Music Industry, the DIY Version: Part 5 — Management
Welcome to the final installment of Music Industry: the DIY Version. For the past month and a half we’ve been breaking down each of the music industry verticals as described by Pat Corcoran, but the end has come. You should always save the best for last, and we have.
Management is perhaps the most important of the five music industry verticals, because without it the other four are much harder to achieve. You can be your own manager and survive, but having a good manager can propel you into superstardom.
They don’t need to look like this guy:
But you should have someone you can trust.
What Does a Manager Do?
Short answer: everything.
Long answer: a manager does all of the stuff that you don’t want to, or otherwise can’t. A manager deals with the other people on your team, helps to schedule meetings and appointments, and generally has their hand in every facet of your career.
The simplest way to think of a manager is as an advisor. Your manager will help you guide you through the murky music industry, and make sure that you’re making decisions that are not only the best for your career, but for you as a person. A manager may also get involved in the creative process, helping you to find the best studios, best people to work with, and make sure you’re living up to your full potential.
A manager is also in charge of making you known to as many people as possible. It is their responsibility to advance your career, and a big part of that is making you sound like the superstar you have the potential to be. A manager shakes babies and kisses hands, helping to create relationships with other people in the industry. They may also be knocking on your labels door to get your budget increased, or doing the marketing themselves.
How Much Will a Manager Cost?
Managers typically take 15 to 20% of your gross earnings (note that this is not your profit). You should try to negotiate for 15% — if a manager is insistent on 20%, try to cut a deal that increases their percentage above a certain dollar amount. For example, they earn 15% on anything less than $2 million, and 20% of everything above that. You should also look to exclude anything the manager is not actively involved in, and any tours that lose money or other costs.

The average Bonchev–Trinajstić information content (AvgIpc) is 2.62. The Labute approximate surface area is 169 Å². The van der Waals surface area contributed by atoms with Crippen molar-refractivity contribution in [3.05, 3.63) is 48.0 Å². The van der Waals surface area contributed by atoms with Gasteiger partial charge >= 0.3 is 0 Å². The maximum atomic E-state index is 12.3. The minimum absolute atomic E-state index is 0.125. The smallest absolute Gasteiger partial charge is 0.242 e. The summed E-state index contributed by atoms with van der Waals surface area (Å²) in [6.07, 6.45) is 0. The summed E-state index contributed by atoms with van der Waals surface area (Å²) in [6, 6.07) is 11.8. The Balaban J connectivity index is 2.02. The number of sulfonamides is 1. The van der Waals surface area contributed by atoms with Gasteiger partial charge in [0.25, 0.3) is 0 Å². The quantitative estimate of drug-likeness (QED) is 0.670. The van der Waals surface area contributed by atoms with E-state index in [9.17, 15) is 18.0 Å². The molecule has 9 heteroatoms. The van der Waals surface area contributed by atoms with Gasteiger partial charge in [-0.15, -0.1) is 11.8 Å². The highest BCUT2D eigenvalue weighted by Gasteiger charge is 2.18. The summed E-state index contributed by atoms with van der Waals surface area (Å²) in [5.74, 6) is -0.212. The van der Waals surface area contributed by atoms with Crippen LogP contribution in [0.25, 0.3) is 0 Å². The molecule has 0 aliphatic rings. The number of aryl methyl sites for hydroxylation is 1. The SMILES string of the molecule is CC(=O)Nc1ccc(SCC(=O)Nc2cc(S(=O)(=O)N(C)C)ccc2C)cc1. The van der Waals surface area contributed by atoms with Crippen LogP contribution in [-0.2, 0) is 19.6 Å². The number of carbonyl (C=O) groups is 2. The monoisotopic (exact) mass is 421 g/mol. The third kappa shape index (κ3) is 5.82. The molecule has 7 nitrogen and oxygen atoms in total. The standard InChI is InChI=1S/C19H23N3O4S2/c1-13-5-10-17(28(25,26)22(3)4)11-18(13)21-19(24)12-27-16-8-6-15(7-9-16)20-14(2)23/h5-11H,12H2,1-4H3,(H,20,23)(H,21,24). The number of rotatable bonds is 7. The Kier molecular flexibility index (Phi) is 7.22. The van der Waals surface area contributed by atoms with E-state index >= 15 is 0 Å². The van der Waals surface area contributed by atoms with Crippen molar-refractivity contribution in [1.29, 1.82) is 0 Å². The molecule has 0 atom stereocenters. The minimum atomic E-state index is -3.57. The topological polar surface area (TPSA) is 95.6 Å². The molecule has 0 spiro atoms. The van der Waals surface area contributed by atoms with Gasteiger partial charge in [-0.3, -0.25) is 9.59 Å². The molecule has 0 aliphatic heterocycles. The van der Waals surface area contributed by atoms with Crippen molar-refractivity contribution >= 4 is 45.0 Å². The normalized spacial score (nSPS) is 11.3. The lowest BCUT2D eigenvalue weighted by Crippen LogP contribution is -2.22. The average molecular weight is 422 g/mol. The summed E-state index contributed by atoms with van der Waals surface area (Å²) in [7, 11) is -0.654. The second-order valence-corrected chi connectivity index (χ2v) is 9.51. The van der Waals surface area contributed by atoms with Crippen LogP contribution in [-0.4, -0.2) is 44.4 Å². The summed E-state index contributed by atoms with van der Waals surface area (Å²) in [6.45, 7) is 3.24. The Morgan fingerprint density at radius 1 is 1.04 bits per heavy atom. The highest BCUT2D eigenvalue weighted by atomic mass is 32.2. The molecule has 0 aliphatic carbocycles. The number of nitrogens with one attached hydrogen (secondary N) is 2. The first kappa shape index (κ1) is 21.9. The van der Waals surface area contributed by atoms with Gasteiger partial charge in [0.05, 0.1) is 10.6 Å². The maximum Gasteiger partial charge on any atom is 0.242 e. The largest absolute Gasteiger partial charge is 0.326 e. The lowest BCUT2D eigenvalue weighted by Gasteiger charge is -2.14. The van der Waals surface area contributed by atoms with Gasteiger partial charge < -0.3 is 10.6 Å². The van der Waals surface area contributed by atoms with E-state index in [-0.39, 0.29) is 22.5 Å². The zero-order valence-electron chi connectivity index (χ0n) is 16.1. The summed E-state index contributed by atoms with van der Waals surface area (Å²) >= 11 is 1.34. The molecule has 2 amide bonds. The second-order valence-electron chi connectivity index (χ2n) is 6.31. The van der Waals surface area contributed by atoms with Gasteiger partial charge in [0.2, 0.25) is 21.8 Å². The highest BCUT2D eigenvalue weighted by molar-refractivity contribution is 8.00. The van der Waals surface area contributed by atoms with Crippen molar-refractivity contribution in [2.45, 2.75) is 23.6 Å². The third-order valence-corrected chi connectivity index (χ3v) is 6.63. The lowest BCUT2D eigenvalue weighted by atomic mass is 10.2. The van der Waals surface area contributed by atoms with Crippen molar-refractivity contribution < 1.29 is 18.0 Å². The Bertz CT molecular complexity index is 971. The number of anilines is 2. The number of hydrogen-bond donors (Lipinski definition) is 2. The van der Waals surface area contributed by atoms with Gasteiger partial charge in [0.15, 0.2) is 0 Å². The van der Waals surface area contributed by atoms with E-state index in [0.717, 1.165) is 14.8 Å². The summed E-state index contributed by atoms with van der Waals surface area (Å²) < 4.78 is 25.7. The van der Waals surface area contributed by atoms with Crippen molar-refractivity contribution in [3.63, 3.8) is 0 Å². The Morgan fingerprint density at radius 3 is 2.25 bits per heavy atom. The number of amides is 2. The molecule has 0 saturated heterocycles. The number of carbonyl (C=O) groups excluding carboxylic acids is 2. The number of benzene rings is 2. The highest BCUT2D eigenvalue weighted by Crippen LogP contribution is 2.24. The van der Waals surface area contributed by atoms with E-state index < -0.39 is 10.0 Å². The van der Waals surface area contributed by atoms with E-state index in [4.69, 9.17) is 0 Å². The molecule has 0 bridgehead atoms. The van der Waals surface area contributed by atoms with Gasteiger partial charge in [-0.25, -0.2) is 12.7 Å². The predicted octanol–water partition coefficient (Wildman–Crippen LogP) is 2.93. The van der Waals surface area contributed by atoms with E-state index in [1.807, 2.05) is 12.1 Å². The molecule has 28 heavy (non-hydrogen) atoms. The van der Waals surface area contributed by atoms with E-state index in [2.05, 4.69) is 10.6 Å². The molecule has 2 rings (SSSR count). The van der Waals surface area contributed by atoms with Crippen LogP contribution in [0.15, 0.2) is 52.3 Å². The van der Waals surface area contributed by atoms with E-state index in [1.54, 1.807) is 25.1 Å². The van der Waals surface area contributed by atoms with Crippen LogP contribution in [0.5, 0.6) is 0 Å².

When Should I Get Someone Else to Manage Me?
If a manager is not the first member of your team, they should be the second. The only person you might add to your team first is your lawyer, who can help structure your deal with the manager. If you are not a business minded person, you’ll want a manager as soon as you begin to take the music industry seriously. If you are a business minded person, you can hold off until staying on top of your music starts to be detrimental to your success.
How Do I Get a Manager?
The yellow pages, and a lot of emails and calling. As with everything, you can get a manager through referrals. Ask who’s managing the artists you look up to and your peers, and if they’re looking to take on someone else. If they aren’t, ask if they know anyone who is. Managers may begin to reach out to you if you start to see some success or otherwise become known to them, but you should be picky with your manager.
What Does a Good Manager Look Like?
Experience and connection is great. An ideal manager is a person who is driven, and ready to hustle to get things done. Surviving in the music industry is not easy, and requires a lot of hard work. A good manager should be on the pulse of the music industry, especially in areas where you are active. If they don’t already know people, they should be willing to start meeting them.
It’s most important that you trust, and like, your manager. Managers can have many different methods, and many different personalities. If your personality clashes with theirs, that will be a bigger problem than if they are inexperienced. You will be handing over your livelihood to this person. If you don’t trust them with it, do not sign the deal. A manager with experience who seems shady is a bad manager. A manager who is passionate about your music and ready to jump in front of a bullet for you will do great things.
How Can I Be My Own Manager?
If you’re reading this, you already are. The only thing you need to be aware of is that the appearance of having a manger can be huge. Ask your brother to manage you. Get an email that’s more official than your personal one (preferably with your own domain — firstname.lastname@example.org isn’t a great look). There’s not much more to do: just hustle your ass off.
If you have no one to fight for you, fight for yourself. Do everything in your power to succeed.
Thank you for reading!
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